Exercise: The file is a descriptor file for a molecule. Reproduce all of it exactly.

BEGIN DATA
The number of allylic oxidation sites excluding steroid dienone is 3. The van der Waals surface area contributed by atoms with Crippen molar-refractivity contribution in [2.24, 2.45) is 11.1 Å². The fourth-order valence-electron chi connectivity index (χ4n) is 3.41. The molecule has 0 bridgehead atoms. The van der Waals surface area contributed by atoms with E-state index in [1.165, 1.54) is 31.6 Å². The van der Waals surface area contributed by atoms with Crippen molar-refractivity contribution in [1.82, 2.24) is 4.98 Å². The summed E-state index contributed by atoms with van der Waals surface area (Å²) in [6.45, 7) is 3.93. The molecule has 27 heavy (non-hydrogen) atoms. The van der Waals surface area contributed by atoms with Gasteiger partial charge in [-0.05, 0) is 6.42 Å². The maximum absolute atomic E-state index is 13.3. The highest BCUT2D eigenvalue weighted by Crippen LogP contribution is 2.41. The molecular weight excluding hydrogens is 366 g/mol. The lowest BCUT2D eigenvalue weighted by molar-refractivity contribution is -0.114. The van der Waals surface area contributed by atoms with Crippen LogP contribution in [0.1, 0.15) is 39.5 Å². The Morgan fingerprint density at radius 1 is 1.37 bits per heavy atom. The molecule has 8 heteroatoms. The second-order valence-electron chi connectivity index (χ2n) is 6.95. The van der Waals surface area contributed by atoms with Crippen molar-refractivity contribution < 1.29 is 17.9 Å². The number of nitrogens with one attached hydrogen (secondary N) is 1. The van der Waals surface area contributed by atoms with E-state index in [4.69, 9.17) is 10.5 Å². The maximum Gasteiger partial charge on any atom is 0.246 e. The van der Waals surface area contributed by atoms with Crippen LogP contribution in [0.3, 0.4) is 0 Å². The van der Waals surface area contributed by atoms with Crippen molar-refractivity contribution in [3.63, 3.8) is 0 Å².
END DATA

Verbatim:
The number of allylic oxidation sites excluding steroid dienone is 3. The van der Waals surface area contributed by atoms with Crippen molar-refractivity contribution in [2.24, 2.45) is 11.1 Å². The fourth-order valence-electron chi connectivity index (χ4n) is 3.41. The molecule has 0 bridgehead atoms. The van der Waals surface area contributed by atoms with E-state index in [1.165, 1.54) is 31.6 Å². The van der Waals surface area contributed by atoms with Crippen molar-refractivity contribution in [1.82, 2.24) is 4.98 Å². The summed E-state index contributed by atoms with van der Waals surface area (Å²) in [6.45, 7) is 3.93. The molecule has 27 heavy (non-hydrogen) atoms. The van der Waals surface area contributed by atoms with Gasteiger partial charge in [-0.05, 0) is 6.42 Å². The maximum absolute atomic E-state index is 13.3. The highest BCUT2D eigenvalue weighted by Crippen LogP contribution is 2.41. The molecular weight excluding hydrogens is 366 g/mol. The lowest BCUT2D eigenvalue weighted by molar-refractivity contribution is -0.114. The van der Waals surface area contributed by atoms with Crippen LogP contribution in [0.1, 0.15) is 39.5 Å². The Morgan fingerprint density at radius 1 is 1.37 bits per heavy atom. The molecule has 8 heteroatoms. The second-order valence-electron chi connectivity index (χ2n) is 6.95. The van der Waals surface area contributed by atoms with Crippen molar-refractivity contribution < 1.29 is 17.9 Å². The number of nitrogens with one attached hydrogen (secondary N) is 1. The van der Waals surface area contributed by atoms with E-state index in [4.69, 9.17) is 10.5 Å². The maximum Gasteiger partial charge on any atom is 0.246 e. The van der Waals surface area contributed by atoms with Crippen LogP contribution in [0.3, 0.4) is 0 Å². The van der Waals surface area contributed by atoms with Crippen molar-refractivity contribution in [3.63, 3.8) is 0 Å².